Thursday, March 15, 2012

Diet Advice

I have no qualifications to offer dietary advice. I am no doctor, nurse, nutritionist, life coach, counselor, personal trainer, or helpful grocery store clerk. I have no certifications, save only the “Sexiest Man Alive” novelty magazine cover I got at Six Flags last year, and if People magazine is to be trusted (and I believe it should be – fully and without question), my claim to this title is dubious. In spite of this, and consistent with the American way, I shall offer dietary advice below without qualification or compunction. I rarely make guarantees of any sort, but if you take this advice to heart, I guarantee that you will be healthier and happier than if you did not.*
  • General dietary advice:
    • Your mom was right about fruits and vegetables. Eat enough of them to justify the expense of fancier, quilted toilet paper brands.
    • Never eat anything that is “Southern Fried,” or “Country Fried.” These designations are only with us today because they are easier to spell than “Arteriosclerosis.”
    • If the word “popcorn” is applied to anything other than puffed kernels of maize, it’s not good for you.
    • The following items do not go well with Tuna fish:
      • Chocolate
      • Peanut butter
      • Chewing gum
    • Never consume the following:
      • Tripe, or any other food referenced by a word that also means, “garbage.”
      • Chicken Fried Steak. This shouldn’t be a thing.
      • Haggis. Seriously.
      • Spotted dick. We won the Revolutionary War, folks. We are no longer subject to the British Parliament, its food inclusive.
  • Restaurant advice:
    • The relative healthfulness of a given restaurant’s cuisine is inversely proportional to:
      • The number of flavors of gelatin available at its buffet.
      • The square footage of the indoor playground on its premises.
    • Avoid restaurants that have the word, “Fix’ns” on menus or signage.
    • Any restaurant with menus that have a “belly buster” section should be abandoned immediately.
    • Consume no meal with the word “lumberjack” in its title unless you are as physically active as an actual lumberjack.
    • If you must choose between an “All You Can Eat” and “All-U-Can-Eat!” buffet, choose the former.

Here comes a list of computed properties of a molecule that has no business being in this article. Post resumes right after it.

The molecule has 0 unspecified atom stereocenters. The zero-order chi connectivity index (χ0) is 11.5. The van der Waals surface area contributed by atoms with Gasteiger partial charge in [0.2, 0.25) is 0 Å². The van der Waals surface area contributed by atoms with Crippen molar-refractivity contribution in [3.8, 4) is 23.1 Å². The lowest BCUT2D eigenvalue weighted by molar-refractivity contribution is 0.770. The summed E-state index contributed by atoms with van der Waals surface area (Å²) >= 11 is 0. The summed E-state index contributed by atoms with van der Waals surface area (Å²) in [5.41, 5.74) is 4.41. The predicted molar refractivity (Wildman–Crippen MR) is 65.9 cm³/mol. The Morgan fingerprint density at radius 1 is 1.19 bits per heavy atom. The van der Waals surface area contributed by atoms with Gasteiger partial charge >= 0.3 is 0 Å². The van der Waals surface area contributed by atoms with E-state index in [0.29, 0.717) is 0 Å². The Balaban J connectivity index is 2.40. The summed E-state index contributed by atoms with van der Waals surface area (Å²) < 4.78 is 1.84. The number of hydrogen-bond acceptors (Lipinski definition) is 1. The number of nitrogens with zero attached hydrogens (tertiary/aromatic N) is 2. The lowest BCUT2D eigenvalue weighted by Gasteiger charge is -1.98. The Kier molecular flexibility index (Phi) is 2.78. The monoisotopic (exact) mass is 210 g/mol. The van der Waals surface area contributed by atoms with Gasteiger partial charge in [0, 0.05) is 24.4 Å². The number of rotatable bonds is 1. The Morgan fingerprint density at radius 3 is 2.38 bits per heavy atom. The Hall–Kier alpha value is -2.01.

• The “Employees Must Wash Hands,” sign is a sign, not a guarantee.
    • Hair in your food evinces shameful heath standards at any restaurant, irrespective of its length, color, or bodily origin.
    • Restaurants with “bottomless” or “unlimited” items should be held in high suspicion.
  • Bacon-specific advice:
    • Never put yourself in a situation where you have the option of ordering “extra” bacon.
    • Avoid establishments where bacon may be added to any dish for less than $1.
    • “Applewood smoked bacon” is not healthier than regular bacon. Do not be deceived.
    • Combining bacon and cheese is the physiological equivalent of smoking Pall Mall’s and chewing Skoal.
    • Homer and other Greek mythologists only chose nectar and ambrosia as the food of the gods because they didn’t know about bacon. Use it sparingly, and with trembling.
  • Advice for parents:
    • Recent studies indicate that it takes approximately 30 seconds for bacteria to attach to foodstuffs that are dropped on the floor. This trumps the “5 second rule,” but does not trump the “Hair, dirt and lint attach immediately” rule.
    • If you are not grossed out at least once per day by your children at the dinner table, you are not eating with them.
    • The sugar content of any food is directly proportional to the number of cartoon characters on the packaging.
  • Restrictive diet advice: